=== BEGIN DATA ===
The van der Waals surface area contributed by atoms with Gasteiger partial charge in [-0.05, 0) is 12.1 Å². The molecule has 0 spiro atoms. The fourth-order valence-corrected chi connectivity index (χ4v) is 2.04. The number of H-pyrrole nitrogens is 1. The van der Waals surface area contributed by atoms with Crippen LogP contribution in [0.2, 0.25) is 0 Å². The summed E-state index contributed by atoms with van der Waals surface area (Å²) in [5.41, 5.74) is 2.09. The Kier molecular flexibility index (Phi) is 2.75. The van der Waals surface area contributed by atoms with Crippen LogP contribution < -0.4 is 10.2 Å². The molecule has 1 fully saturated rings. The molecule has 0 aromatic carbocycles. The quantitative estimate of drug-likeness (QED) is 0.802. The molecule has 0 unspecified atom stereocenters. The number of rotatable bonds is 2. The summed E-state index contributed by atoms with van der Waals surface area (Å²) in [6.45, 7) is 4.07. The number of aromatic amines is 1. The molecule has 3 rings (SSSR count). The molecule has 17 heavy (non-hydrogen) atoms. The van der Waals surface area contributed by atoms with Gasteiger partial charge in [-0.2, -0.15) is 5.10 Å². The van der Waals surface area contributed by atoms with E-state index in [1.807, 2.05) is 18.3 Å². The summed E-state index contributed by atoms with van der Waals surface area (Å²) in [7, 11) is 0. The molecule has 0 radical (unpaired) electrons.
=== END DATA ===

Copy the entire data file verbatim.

The van der Waals surface area contributed by atoms with Gasteiger partial charge in [-0.05, 0) is 12.1 Å². The molecule has 0 spiro atoms. The fourth-order valence-corrected chi connectivity index (χ4v) is 2.04. The number of H-pyrrole nitrogens is 1. The van der Waals surface area contributed by atoms with Crippen LogP contribution in [0.2, 0.25) is 0 Å². The summed E-state index contributed by atoms with van der Waals surface area (Å²) in [5.41, 5.74) is 2.09. The Kier molecular flexibility index (Phi) is 2.75. The van der Waals surface area contributed by atoms with Crippen LogP contribution < -0.4 is 10.2 Å². The molecule has 1 fully saturated rings. The molecule has 0 aromatic carbocycles. The quantitative estimate of drug-likeness (QED) is 0.802. The molecule has 0 unspecified atom stereocenters. The number of rotatable bonds is 2. The summed E-state index contributed by atoms with van der Waals surface area (Å²) in [6.45, 7) is 4.07. The number of aromatic amines is 1. The molecule has 3 rings (SSSR count). The molecule has 17 heavy (non-hydrogen) atoms. The van der Waals surface area contributed by atoms with Gasteiger partial charge in [-0.2, -0.15) is 5.10 Å². The van der Waals surface area contributed by atoms with E-state index in [1.807, 2.05) is 18.3 Å². The summed E-state index contributed by atoms with van der Waals surface area (Å²) in [7, 11) is 0. The molecule has 0 radical (unpaired) electrons.